"Why are you here? Why would you choose to practice in a nursing home?” I often think back to these questions. Posed by the daughter of a frail older woman who I had been caring for through the ravages of advancing dementia, the questions were heavy with the notion that long-term care couldn't possibly be the practice destination of choice for a smart and capable physician.
There are so many answers to her question.
I practice in post-acute and long-term care because I am a granddaughter. Three of my grandparents lived part of their lives in the nursing facility. Each with their own challenges, the nursing home staff worked for and with my loved ones in an effort to help them to achieve their individual goals. For one, they worked to gain enough mobility to return to his home of fifty years after a debilitating stroke. For another, they sought out treatment for depression following a fall and hip fracture and found it in the simple, familiar daily routine of a Manhattan during happy hour. For the last, relief of pain and anxiety at the end of her life. My practice in post-acute and long-term care affords me the privilege of using all my knowledge, skills, creativity, and common sense to help others’ grandparents realize their goals. I don't know that any other practice that demands as much of the provider or rewards her with such elegant beauty.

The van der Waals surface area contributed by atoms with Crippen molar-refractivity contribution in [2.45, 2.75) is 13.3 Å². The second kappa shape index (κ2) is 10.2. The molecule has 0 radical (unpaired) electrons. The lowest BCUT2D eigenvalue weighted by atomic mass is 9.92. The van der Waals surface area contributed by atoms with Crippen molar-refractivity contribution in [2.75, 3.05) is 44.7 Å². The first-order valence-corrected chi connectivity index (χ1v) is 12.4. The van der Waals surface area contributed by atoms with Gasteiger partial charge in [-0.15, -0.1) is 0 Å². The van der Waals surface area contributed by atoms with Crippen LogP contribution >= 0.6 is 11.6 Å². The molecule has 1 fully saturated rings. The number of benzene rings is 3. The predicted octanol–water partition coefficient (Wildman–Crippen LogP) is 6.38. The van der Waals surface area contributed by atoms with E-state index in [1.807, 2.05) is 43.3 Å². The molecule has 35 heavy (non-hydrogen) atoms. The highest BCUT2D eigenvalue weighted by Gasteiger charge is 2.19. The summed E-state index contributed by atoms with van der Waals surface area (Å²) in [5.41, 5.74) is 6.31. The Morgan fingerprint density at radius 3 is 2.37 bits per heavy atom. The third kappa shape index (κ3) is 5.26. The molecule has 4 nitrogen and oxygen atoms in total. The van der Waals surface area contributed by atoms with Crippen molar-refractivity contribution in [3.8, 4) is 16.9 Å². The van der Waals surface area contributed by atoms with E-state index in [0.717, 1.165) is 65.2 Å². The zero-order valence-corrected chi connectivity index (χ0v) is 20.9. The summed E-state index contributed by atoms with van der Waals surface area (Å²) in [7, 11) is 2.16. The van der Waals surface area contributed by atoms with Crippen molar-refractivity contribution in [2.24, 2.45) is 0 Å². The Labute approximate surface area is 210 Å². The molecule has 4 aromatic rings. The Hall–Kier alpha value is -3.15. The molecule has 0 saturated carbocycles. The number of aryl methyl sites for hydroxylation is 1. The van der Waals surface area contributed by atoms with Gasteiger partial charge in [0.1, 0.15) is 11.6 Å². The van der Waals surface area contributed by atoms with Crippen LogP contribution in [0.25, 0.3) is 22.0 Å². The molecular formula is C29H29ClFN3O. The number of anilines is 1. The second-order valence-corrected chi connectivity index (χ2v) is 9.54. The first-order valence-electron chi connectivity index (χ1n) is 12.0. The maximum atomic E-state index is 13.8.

Hippocrates said, “Wherever the art of Medicine is loved, there is also a love of Humanity.” I think he might have been talking about post-acute and long-term care. Post-acute and long-term care is filled with individuals, each with individual goals. Informed by life experiences. Optimal medical care demands ready knowledge of the strength and often limited of the foundation of scientific evidence married with practicality and common sense. I practice in post-acute and long-term care because through caring about the quality of care and quality of life of my patients, I grow in my love of humanity.
Suzanne Gillespie, MD, RD, CMD, FACP